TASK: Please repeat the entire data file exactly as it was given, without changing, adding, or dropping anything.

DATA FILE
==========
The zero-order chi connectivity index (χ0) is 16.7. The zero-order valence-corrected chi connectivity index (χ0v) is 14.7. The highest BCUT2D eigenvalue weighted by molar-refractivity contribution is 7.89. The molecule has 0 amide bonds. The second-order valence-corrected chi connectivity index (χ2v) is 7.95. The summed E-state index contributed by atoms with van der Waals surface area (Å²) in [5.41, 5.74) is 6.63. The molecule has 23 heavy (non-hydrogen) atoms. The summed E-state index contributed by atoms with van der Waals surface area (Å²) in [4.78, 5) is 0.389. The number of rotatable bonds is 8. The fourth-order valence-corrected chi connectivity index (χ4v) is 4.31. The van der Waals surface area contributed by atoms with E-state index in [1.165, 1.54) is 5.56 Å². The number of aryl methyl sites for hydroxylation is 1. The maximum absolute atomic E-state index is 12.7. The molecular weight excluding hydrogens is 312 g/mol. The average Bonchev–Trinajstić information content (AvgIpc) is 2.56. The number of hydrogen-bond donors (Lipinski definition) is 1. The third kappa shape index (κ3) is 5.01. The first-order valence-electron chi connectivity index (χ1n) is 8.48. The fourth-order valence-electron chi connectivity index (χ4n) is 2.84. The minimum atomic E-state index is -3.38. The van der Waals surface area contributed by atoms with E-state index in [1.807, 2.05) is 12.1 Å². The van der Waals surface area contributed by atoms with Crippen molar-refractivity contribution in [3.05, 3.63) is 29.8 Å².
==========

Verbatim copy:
The zero-order chi connectivity index (χ0) is 16.7. The zero-order valence-corrected chi connectivity index (χ0v) is 14.7. The highest BCUT2D eigenvalue weighted by molar-refractivity contribution is 7.89. The molecule has 0 amide bonds. The second-order valence-corrected chi connectivity index (χ2v) is 7.95. The summed E-state index contributed by atoms with van der Waals surface area (Å²) in [5.41, 5.74) is 6.63. The molecule has 23 heavy (non-hydrogen) atoms. The summed E-state index contributed by atoms with van der Waals surface area (Å²) in [4.78, 5) is 0.389. The number of rotatable bonds is 8. The fourth-order valence-corrected chi connectivity index (χ4v) is 4.31. The van der Waals surface area contributed by atoms with E-state index in [1.165, 1.54) is 5.56 Å². The number of aryl methyl sites for hydroxylation is 1. The maximum absolute atomic E-state index is 12.7. The molecular weight excluding hydrogens is 312 g/mol. The average Bonchev–Trinajstić information content (AvgIpc) is 2.56. The number of hydrogen-bond donors (Lipinski definition) is 1. The third kappa shape index (κ3) is 5.01. The first-order valence-electron chi connectivity index (χ1n) is 8.48. The fourth-order valence-electron chi connectivity index (χ4n) is 2.84. The minimum atomic E-state index is -3.38. The van der Waals surface area contributed by atoms with E-state index in [1.807, 2.05) is 12.1 Å². The van der Waals surface area contributed by atoms with Crippen molar-refractivity contribution in [3.05, 3.63) is 29.8 Å².